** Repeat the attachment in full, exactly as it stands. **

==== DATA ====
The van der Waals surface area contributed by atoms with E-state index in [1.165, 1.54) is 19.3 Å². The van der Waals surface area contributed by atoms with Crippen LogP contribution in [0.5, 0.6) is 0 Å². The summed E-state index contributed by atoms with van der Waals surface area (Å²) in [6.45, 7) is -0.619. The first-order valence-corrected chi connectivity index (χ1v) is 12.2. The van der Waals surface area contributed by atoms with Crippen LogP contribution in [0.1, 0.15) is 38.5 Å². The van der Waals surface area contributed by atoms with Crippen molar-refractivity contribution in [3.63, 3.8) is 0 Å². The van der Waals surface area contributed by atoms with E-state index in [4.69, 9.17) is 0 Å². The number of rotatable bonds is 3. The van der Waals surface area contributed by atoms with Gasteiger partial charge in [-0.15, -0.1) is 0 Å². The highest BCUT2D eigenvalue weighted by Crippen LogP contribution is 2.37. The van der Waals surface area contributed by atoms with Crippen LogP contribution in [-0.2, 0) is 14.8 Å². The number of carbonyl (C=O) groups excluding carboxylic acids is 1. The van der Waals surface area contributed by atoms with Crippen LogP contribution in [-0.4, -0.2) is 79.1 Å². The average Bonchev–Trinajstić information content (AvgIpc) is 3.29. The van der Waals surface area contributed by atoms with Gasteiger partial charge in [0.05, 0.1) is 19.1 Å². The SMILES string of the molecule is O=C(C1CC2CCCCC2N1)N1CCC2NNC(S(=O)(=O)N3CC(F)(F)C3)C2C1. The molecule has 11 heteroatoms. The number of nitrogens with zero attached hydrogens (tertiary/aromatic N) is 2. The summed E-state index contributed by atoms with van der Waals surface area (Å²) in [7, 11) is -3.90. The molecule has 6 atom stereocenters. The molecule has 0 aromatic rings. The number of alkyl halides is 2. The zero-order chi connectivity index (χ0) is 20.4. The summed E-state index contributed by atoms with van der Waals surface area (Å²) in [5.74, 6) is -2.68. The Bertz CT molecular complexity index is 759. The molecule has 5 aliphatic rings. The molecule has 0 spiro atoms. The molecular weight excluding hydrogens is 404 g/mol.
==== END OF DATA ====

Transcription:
The van der Waals surface area contributed by atoms with E-state index in [1.165, 1.54) is 19.3 Å². The van der Waals surface area contributed by atoms with Crippen LogP contribution in [0.5, 0.6) is 0 Å². The summed E-state index contributed by atoms with van der Waals surface area (Å²) in [6.45, 7) is -0.619. The first-order valence-corrected chi connectivity index (χ1v) is 12.2. The van der Waals surface area contributed by atoms with Crippen LogP contribution in [0.1, 0.15) is 38.5 Å². The van der Waals surface area contributed by atoms with Crippen molar-refractivity contribution in [3.63, 3.8) is 0 Å². The van der Waals surface area contributed by atoms with E-state index in [4.69, 9.17) is 0 Å². The number of rotatable bonds is 3. The van der Waals surface area contributed by atoms with Gasteiger partial charge in [-0.15, -0.1) is 0 Å². The highest BCUT2D eigenvalue weighted by Crippen LogP contribution is 2.37. The van der Waals surface area contributed by atoms with Crippen LogP contribution in [-0.2, 0) is 14.8 Å². The number of carbonyl (C=O) groups excluding carboxylic acids is 1. The van der Waals surface area contributed by atoms with Crippen LogP contribution in [-0.4, -0.2) is 79.1 Å². The average Bonchev–Trinajstić information content (AvgIpc) is 3.29. The van der Waals surface area contributed by atoms with Gasteiger partial charge in [0.05, 0.1) is 19.1 Å². The SMILES string of the molecule is O=C(C1CC2CCCCC2N1)N1CCC2NNC(S(=O)(=O)N3CC(F)(F)C3)C2C1. The molecule has 11 heteroatoms. The number of nitrogens with zero attached hydrogens (tertiary/aromatic N) is 2. The summed E-state index contributed by atoms with van der Waals surface area (Å²) in [7, 11) is -3.90. The molecule has 6 atom stereocenters. The molecule has 0 aromatic rings. The number of alkyl halides is 2. The zero-order chi connectivity index (χ0) is 20.4. The summed E-state index contributed by atoms with van der Waals surface area (Å²) in [5.74, 6) is -2.68. The Bertz CT molecular complexity index is 759. The molecule has 5 aliphatic rings. The molecule has 0 spiro atoms. The molecular weight excluding hydrogens is 404 g/mol.